Tabulated list of adverse reactions: During four double blind clinical trials of 24-week duration 1,237 patients have received treatment with co-administered fenofibrate and simvastatin. In a pooled analysis of these four trials, the rate of discontinuation due to treatment emergent adverse reactions was 5.0% (51 subjects on 1012) after 12 weeks of treatment with fenofibrate and simvastatin 145 mg/20 mg per day and 1.8% (4 subjects on 225) after 12 weeks of treatment with fenofibrate and simvastatin 145 mg/40 mg per day.
Treatment emergent adverse reactions reported in patients receiving co-administration of fenofibrate and simvastatin occurring are listed as follows by system organ class and frequency.
The adverse reactions of Cholib 145 mg/20 mg film-coated tablet are in line with what is known from its two active substances: fenofibrate and simvastatin.
The frequencies of adverse reactions are ranked according to the following: very common (≥ 1/10), common (≥ 1/100 to < 1/10), uncommon (≥ 1/1,000 to < 1/100), rare (≥ 1/10,000 to < 1/1,000), very rare (< 1/10,000) and not known (cannot be estimated from the available data).
Adverse reactions observed with the co-administration of fenofibrate and simvastatin (Cholib 145 mg/20 mg film-coated tablet). (See Table 3.)

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Description of selected adverse reactions: Blood creatinine increased: 10% of patient had a creatinine increase from baseline greater than 30 μmol/L with co-administered fenofibrate and simvastatin versus 4.4% with statin monotherapy. 0.3% of patients receiving co-administration had clinically relevant increases in creatinine to values >200μmol/l.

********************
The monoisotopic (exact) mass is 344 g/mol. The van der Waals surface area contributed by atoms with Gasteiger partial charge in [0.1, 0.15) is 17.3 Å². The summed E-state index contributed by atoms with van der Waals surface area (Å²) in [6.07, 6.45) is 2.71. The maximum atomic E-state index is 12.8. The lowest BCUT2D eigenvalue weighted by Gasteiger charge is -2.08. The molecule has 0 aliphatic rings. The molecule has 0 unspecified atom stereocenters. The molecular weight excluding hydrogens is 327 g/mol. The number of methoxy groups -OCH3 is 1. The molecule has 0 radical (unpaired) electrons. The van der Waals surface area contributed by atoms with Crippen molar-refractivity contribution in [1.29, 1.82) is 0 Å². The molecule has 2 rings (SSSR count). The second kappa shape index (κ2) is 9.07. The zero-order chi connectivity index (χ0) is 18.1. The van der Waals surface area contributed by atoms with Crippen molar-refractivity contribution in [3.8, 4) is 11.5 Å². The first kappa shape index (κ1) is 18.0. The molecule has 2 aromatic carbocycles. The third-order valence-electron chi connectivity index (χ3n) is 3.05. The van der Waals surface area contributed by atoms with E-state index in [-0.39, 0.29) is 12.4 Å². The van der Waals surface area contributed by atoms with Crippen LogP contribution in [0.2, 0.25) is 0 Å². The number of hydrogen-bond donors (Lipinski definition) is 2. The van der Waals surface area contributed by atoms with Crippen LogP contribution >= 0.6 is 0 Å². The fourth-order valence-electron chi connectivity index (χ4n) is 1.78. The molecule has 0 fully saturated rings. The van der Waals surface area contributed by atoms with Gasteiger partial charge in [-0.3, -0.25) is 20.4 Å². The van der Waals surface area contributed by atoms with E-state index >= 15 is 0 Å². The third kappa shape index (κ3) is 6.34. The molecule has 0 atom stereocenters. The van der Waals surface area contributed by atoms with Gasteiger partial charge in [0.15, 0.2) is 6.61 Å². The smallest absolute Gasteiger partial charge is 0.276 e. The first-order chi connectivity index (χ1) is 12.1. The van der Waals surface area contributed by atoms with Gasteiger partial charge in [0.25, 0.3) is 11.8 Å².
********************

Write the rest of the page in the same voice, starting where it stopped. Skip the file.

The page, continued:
Additional information on the individual active substances of the fixed dose combination: Additional adverse reactions associated with the use of medicinal products containing simvastatin or fenofibrate observed in clinical trials and postmarketing experience that may potentially occur with Cholib 145 mg/20 mg tablet are listed as follows. (See Table 4.)

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Description of selected adverse reactions: Pancreatitis: * In the FIELD study, a randomised placebo-controlled trial performed in 9795 patients with type 2 diabetes mellitus, a statistically significant increase in pancreatitis cases was observed in patients receiving fenofibrate versus patients receiving placebo (0.8% versus 0.5%; p=0.031).